How do you know Hillary Clinton is making stuff up? Her lips are moving.
Last night, the former secretary of state, senator from New York, and first lady was asked by Stephen Colbert whether she would let banks fail if another financial crisis presented itself. In answering, she channeled James Joyce's Molly Bloom.
From The Hill:
"If you're president and the banks are failing, do we let them fail?"
Her response was clear: "Yes, yes, yes, yes, yes, yes, yes."
"First of all, under Dodd-Frank, that is what will happen because we now have stress tests, and I'm going to impose a risk fee on the big banks if they engage in risky behavior, but they have to know, their shareholders have to know, that yes, they will fail and if they're too big to fail," she explained.
"Then under my plan and others that have been proposed, they may have to be broken up."
This is a load of garbage for many reasons. For starters, let's rewind to how Sen. Clinton voted regarding the bank bailout bill (TARP) when banks were teetering in real time: Back then, she said "Yes, yes, yes, yes, yes, yes, yes" to propping up banks.
But of course she did, as it's well understood that however much low-information Republicans might lob the socialist tag her way, Clinton is a captive of Wall Street interests. Even her praise for Dodd-Frank and her recent call to toughen those awful regs ultimately play into big banks' continuing domination of financial markets. Here Wall Street reform agenda, unveiled earlier this year, comes with a wink and nod, says Douglas Holtz-Eakin:
"The proposals are disappointing and substantively surprising for a knowledgeable campaign loaded with ex-regulators, policy insiders, and ties to Wall Street," Holtz-Eakin said.
"But politically, the heavy dose of new rules, repeated threats to fat cat targets, and promises of heavy government spending are just the right mix to allay progressive suspicions."
As Clinton's only serious opponent for the Democratic presidential nomination likes to point out, the big banks have only gotten bigger since 2008:
The biggest banks in the United States are now 80 percent bigger than they were one year before the financial crisis in 2008 when the Federal Reserve provided $16 trillion in near zero-interest loans and Congress approved a $700 billion taxpayer bailout.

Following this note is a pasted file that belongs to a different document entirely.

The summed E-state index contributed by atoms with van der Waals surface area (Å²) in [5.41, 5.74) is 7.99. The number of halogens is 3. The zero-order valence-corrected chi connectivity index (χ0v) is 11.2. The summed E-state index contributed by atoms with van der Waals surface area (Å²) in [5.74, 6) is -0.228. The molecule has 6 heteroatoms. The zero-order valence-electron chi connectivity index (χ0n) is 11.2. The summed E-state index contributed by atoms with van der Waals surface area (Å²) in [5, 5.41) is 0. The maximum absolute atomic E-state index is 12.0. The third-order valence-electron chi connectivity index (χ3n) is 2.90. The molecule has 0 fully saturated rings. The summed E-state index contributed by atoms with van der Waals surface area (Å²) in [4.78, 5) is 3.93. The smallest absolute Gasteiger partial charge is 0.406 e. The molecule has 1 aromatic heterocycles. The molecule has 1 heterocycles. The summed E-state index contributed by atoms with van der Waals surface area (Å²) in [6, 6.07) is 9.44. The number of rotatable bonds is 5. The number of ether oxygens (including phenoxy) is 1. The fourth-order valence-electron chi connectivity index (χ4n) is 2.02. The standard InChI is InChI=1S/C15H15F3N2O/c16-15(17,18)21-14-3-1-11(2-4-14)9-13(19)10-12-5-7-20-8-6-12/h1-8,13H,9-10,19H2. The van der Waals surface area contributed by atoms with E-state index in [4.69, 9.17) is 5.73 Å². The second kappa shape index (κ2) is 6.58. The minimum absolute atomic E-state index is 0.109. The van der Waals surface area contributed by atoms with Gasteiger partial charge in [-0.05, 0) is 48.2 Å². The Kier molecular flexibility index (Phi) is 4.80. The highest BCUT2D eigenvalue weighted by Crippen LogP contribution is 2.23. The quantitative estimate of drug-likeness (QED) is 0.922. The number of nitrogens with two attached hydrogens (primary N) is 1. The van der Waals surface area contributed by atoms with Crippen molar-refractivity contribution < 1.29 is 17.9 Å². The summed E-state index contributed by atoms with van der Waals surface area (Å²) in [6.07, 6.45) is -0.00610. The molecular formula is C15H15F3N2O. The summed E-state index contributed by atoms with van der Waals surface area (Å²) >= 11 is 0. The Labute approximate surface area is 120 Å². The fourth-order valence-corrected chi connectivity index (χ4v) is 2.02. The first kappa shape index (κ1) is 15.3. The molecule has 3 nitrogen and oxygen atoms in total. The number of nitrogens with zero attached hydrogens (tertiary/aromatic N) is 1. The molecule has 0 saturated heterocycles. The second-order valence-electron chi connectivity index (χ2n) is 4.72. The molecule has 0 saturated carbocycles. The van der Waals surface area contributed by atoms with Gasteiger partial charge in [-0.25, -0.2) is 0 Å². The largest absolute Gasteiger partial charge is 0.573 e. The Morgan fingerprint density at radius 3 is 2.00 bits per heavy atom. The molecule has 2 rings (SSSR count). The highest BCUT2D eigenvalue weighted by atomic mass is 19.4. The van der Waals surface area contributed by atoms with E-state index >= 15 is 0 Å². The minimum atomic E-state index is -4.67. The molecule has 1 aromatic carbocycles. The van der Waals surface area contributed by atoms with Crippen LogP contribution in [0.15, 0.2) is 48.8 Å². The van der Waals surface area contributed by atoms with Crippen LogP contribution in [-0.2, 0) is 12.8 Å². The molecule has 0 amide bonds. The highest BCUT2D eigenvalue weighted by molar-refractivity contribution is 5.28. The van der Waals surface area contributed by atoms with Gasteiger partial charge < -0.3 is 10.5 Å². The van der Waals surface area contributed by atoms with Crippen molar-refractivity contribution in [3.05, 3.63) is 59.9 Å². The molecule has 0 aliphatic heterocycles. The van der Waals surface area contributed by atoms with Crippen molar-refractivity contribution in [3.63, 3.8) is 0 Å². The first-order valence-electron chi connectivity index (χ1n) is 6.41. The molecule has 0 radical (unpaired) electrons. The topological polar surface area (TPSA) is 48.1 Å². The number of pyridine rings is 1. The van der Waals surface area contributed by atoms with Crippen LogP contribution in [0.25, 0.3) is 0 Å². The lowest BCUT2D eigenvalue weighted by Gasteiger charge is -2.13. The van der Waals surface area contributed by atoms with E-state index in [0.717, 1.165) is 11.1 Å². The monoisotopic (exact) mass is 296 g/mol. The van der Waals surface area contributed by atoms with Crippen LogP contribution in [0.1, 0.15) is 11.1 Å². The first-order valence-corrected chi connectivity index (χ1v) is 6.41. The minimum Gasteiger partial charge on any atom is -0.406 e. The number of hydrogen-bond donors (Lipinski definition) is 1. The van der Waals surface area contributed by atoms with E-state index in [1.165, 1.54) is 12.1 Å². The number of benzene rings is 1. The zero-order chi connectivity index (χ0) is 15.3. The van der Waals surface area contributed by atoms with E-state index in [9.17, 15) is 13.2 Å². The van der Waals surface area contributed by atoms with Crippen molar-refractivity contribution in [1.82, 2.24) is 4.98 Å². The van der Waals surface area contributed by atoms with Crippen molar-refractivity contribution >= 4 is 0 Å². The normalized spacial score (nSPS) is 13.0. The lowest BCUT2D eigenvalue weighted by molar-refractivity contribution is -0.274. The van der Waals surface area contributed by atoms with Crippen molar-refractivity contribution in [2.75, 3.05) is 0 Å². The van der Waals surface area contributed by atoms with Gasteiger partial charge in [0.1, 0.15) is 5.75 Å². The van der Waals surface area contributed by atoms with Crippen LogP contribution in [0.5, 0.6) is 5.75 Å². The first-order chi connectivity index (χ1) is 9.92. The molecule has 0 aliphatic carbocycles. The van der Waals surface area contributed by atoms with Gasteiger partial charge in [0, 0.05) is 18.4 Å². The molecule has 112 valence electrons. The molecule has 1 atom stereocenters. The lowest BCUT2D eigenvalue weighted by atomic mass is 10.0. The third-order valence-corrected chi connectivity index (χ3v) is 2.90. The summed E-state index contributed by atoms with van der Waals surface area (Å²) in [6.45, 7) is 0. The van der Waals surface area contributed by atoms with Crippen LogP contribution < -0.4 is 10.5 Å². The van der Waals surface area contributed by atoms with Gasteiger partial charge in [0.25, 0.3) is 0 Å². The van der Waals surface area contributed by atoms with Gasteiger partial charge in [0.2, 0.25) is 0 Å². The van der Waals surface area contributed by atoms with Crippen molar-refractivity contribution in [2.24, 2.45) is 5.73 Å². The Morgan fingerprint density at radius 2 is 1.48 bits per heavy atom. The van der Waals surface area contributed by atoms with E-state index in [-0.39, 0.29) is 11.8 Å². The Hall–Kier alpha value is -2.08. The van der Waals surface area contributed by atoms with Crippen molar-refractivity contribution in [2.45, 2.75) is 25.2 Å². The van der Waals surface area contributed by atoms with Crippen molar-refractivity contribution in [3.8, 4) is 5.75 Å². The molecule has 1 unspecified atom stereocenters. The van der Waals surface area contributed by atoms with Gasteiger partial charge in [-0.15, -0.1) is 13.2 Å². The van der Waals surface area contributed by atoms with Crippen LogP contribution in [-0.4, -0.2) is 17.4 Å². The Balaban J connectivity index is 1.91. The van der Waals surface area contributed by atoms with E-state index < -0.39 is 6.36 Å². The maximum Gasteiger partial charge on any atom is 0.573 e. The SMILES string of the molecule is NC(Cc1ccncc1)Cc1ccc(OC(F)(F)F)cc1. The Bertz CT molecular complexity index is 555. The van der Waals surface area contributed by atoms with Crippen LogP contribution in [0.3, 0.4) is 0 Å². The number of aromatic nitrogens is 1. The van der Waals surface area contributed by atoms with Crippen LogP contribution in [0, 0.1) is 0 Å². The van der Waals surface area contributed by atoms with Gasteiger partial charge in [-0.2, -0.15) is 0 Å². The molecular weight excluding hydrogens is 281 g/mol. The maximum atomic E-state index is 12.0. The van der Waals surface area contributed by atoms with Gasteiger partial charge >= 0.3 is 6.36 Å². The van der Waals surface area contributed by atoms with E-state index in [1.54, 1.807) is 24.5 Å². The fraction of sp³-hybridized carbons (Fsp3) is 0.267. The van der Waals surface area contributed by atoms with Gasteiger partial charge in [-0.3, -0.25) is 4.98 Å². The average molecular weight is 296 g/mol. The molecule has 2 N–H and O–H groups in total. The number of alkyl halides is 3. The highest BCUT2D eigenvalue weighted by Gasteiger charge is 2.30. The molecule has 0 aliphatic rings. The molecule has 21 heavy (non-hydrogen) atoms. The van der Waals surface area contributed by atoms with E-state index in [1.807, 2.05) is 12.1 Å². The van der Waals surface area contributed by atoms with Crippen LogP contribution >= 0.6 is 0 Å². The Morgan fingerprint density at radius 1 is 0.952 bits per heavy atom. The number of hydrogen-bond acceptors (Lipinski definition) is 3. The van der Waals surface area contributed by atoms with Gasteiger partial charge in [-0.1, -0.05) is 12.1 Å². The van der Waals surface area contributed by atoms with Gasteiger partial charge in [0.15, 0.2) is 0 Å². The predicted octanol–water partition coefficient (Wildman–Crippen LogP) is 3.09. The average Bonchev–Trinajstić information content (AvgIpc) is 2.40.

Despite apparent disagreement on the topic of "too big to fail" and breaking up big banks, both Sanders and Clinton say they want the power to break up banks for various reasons. The problem, you understand, is that once banks get too big, they can get federal bailouts.
Well, no. The problem is that the government all along explicitly and implicitly signaled to banks that bailouts were not just a possibility but a probability, so why not go for broke on the backs of American workers and taxpayers. Throw in a variety of government diktat and subsidies and you've got yourself the makings of a pretty sweet financial crisis, don't you?
Neither Clinton nor Sanders is interested in actually letting market forces—especially risk that's not underwritten by the federal government and taxpayers—guide the shape and size of institutions. Then again, neither are the Republicans, who signed on to George W. Bush's abandonment of "free-market principles to save the free-market system." Note to Republicans: that abandonment took place way, way before 2008 and helped create the pre-conditions for the financial crisis.
Wanted: a presidential candidate who isn't a crony capitalist. Maybe we'll catch a glimpse of one tonight in Boulder. Colorado during the GOP debate. Most likely, though, we'll need to wait for whenever the Libertarian Party has its convention.